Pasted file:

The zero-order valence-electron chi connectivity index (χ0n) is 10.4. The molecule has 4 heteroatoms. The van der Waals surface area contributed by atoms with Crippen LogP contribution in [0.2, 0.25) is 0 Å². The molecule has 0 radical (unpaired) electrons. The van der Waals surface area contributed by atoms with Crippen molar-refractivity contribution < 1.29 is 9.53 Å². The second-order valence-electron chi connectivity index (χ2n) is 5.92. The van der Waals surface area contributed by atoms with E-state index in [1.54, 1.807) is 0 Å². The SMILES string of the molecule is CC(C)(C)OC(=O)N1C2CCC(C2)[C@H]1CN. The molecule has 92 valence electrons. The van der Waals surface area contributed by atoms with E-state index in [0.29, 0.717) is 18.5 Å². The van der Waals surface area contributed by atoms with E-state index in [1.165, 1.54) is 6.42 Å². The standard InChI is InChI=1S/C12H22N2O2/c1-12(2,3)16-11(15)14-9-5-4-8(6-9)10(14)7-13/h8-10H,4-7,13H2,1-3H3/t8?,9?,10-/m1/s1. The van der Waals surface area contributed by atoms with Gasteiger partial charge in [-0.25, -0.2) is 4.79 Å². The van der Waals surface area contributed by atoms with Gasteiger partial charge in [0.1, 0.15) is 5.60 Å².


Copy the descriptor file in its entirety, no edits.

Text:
The zero-order valence-electron chi connectivity index (χ0n) is 10.4. The molecule has 4 heteroatoms. The van der Waals surface area contributed by atoms with Crippen LogP contribution in [0.2, 0.25) is 0 Å². The molecule has 0 radical (unpaired) electrons. The van der Waals surface area contributed by atoms with Crippen molar-refractivity contribution < 1.29 is 9.53 Å². The second-order valence-electron chi connectivity index (χ2n) is 5.92. The van der Waals surface area contributed by atoms with E-state index in [1.54, 1.807) is 0 Å². The SMILES string of the molecule is CC(C)(C)OC(=O)N1C2CCC(C2)[C@H]1CN. The molecule has 92 valence electrons. The van der Waals surface area contributed by atoms with E-state index in [0.29, 0.717) is 18.5 Å². The van der Waals surface area contributed by atoms with E-state index in [1.165, 1.54) is 6.42 Å². The standard InChI is InChI=1S/C12H22N2O2/c1-12(2,3)16-11(15)14-9-5-4-8(6-9)10(14)7-13/h8-10H,4-7,13H2,1-3H3/t8?,9?,10-/m1/s1. The van der Waals surface area contributed by atoms with Gasteiger partial charge in [-0.25, -0.2) is 4.79 Å². The van der Waals surface area contributed by atoms with Gasteiger partial charge in [0.1, 0.15) is 5.60 Å².